There is a perennial imbalance of power between artists and publishers/labels. There are lots of artists and only a few investors in talent. Historically this has led to contracts which are inequitable. There are so many examples of this that I don’t think I need to cite chapter and verse. Fortunately, that is slowly beginning to change as more enlightened, progressive minded labels start to understand that their relationship with an artist can be one of partnership not of exploiter and exploited. My recommendations in the area of artists contracts are designed to speed up the process and to allow those partnerships to flourish. They are not anti-business, they are about ensuring a better balance to better align the interests of the individuals.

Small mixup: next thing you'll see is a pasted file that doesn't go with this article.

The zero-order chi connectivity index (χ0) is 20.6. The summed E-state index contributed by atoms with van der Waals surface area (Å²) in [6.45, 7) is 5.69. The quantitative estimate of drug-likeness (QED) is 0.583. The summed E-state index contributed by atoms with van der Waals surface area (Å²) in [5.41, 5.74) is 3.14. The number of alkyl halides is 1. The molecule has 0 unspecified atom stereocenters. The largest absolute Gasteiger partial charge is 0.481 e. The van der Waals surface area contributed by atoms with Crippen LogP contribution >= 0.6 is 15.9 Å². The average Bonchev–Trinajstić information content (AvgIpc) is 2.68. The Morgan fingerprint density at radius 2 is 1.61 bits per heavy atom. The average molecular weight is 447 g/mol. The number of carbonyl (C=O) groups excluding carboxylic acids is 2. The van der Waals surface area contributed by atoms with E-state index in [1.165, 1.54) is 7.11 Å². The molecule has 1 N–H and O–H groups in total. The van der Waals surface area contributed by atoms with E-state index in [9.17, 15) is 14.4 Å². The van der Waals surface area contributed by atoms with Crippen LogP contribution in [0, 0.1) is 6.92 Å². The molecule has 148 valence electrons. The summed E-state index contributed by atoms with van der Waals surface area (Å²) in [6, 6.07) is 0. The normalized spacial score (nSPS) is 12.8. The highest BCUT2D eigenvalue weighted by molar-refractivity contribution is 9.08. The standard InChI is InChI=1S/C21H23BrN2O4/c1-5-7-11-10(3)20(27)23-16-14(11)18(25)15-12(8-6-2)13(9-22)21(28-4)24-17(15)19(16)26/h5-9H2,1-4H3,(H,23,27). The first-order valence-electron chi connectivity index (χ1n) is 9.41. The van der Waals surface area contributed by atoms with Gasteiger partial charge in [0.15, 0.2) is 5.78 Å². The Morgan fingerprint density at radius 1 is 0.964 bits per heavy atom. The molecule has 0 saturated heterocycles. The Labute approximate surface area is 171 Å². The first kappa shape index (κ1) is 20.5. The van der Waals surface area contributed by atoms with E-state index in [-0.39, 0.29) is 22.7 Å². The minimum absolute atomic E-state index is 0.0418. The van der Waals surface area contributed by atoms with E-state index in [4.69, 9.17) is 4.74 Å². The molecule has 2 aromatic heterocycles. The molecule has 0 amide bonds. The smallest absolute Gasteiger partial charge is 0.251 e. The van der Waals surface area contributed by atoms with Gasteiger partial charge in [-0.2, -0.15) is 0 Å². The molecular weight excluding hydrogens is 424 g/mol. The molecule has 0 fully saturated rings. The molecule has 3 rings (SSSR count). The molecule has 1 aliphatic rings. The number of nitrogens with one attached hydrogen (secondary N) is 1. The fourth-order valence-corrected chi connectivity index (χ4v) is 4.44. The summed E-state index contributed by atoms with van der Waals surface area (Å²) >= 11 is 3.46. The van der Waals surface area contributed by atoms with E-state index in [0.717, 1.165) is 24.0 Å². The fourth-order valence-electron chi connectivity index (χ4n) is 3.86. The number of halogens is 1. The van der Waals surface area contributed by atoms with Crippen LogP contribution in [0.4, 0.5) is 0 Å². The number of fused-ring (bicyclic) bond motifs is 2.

I very much hope that new entrants will start to invest in artists again. They are more likely to do so if they are able to participate fully in artists’ careers as partners in all aspects of their careers not just in their recordings. But perhaps you think that artists should be treated as canon fodder for the economic engine? The numbers of artists whose success allows them to renegotiate their contracts is very small compared to the numbers who are continually tied to unfavourable contracts. I don’t see why anyone would object to outlawing arcane practices such as contractually preventing artists from asking to see details of financial accounting at an international level when they sign to a label precisely because of its global clout. These sorts of clauses which still exist in standard recording contracts are designed to obfuscate business relations and prevent partners from seeing how each other is making money. In an era of transparency, I think we should have legislation to prevent exploitation of that kind. That’s not about “free lunch economics” that’s about best practice in business and plain decency and honesty.